At a news conference held jointly with the heads of government agencies yesterday, the Cabinet said that the impact of the airline’s closure would be limited and the company has enough cash to refund customers and cover severance pay.
An estimated 100,000 travelers are affected by the unexpected folding of the nation’s first commercial airline, but other carriers have capacity to take on passengers booked to fly with TransAsia as it is the off-season, Civil Aeronautics Administration (CAA) Air Transport Division director Han Chen-hua (韓振華) said.
TransAsia has created a trust fund to ensure that customers get a full refund on booked flights, and the company will not dismiss ticketing and customer service staff until Dec. 20, so that they can assist in the transfer of passengers to other airlines, the firm said.
The CAA formed a special task force immediately after TransAsia announced a temporary suspension of operations on Monday to ensure that travelers’ rights are protected, Fan said.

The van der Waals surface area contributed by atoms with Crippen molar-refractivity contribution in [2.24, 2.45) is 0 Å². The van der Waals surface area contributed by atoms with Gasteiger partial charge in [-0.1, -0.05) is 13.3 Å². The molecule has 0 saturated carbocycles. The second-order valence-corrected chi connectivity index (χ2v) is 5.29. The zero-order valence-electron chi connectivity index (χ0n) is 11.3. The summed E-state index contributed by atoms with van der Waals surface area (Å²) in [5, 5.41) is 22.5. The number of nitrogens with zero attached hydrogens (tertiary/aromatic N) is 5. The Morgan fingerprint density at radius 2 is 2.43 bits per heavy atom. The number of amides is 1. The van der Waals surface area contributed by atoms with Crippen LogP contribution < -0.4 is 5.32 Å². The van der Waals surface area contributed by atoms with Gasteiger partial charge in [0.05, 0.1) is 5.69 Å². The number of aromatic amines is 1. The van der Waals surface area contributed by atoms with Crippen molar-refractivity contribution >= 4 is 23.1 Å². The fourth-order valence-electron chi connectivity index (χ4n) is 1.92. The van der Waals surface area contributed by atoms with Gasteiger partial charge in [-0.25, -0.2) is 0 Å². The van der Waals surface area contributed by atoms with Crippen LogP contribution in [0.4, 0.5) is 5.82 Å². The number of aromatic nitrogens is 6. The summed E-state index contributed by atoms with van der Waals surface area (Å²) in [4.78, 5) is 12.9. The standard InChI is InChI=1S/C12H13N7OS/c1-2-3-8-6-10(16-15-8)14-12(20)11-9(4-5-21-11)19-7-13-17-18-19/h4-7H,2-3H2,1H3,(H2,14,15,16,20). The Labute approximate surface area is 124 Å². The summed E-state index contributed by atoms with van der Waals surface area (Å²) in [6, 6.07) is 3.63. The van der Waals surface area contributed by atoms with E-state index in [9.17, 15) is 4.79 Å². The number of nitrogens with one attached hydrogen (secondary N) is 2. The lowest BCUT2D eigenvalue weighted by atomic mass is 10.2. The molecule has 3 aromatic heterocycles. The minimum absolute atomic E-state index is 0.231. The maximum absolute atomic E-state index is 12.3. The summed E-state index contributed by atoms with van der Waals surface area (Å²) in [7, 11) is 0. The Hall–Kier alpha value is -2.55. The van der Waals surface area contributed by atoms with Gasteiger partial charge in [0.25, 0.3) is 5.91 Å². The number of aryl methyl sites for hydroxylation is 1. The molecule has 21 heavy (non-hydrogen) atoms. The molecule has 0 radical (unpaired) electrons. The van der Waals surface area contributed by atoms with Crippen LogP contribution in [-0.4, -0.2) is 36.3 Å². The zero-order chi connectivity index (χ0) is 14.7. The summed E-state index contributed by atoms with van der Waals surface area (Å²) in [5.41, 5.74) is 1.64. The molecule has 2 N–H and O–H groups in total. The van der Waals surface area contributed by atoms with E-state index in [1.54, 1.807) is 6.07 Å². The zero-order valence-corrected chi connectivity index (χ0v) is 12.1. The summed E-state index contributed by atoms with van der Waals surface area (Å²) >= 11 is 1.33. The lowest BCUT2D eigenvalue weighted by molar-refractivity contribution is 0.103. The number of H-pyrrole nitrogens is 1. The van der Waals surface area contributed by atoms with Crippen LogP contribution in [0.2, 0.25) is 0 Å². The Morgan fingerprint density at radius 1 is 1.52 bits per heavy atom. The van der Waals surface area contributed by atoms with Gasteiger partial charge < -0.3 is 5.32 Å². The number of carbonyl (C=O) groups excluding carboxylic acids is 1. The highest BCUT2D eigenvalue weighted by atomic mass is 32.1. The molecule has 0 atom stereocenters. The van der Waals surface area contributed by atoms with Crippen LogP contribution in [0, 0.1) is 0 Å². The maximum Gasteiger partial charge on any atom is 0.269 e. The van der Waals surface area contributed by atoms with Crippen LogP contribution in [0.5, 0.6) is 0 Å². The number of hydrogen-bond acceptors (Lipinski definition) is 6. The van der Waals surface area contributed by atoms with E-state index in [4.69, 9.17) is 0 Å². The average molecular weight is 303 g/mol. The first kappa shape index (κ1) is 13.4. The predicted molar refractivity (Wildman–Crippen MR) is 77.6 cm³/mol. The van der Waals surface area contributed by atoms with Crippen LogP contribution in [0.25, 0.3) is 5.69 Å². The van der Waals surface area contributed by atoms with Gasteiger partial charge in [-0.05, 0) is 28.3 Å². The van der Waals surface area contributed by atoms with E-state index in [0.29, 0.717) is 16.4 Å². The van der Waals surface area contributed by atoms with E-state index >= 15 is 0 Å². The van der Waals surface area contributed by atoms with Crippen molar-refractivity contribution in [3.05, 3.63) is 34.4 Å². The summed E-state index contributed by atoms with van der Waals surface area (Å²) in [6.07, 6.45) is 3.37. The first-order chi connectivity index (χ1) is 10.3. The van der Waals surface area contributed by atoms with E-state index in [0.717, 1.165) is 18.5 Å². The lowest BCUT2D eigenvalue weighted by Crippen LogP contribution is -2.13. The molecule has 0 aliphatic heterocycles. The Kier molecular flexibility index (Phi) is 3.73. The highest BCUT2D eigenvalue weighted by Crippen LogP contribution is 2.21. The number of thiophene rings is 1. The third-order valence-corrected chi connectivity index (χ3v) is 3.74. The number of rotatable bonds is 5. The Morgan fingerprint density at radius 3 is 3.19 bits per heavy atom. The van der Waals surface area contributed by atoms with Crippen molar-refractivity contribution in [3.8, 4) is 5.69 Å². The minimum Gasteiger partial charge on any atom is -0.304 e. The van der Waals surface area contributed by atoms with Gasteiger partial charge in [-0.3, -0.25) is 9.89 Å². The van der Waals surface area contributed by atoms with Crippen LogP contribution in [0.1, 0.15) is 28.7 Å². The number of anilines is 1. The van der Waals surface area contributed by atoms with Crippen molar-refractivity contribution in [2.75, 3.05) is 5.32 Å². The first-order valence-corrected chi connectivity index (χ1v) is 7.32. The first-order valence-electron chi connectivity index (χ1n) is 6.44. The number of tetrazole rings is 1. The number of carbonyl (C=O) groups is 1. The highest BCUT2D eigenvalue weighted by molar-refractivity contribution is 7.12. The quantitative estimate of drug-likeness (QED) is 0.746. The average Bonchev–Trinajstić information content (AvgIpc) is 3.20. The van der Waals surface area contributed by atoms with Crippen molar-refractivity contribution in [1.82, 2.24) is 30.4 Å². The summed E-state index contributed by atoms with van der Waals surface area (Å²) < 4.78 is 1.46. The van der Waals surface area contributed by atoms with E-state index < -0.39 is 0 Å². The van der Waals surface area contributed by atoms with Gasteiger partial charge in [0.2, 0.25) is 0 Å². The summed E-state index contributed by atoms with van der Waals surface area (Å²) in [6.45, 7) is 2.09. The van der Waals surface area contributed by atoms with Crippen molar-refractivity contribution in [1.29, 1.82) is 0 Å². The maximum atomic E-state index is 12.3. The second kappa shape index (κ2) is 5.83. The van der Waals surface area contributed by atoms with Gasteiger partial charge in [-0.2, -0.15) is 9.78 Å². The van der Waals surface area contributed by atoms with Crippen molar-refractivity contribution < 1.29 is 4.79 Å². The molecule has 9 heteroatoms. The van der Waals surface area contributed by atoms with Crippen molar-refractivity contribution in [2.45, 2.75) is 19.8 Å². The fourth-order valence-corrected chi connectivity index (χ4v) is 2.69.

The CAA is to impose a fine of between NT$600,000 and NT$3 million on TransAsia for halting flights without seeking prior approval.
The CAA has conducted regular financial inspections on TransAsia, and the company still holds more than NT$1 billion in cash and is not facing an immediate financial crisis, Han said.
TransAsia has 1,735 employees and they are covered by labor insurance, while there is NT$310 million in the company’s pension fund account, Deputy Minister of Labor Kuo Kuo-wen (郭國文) said.
“The money is more than enough to pay employees’ pensions and the remaining amount can be used to cover severance pay,” Kuo said.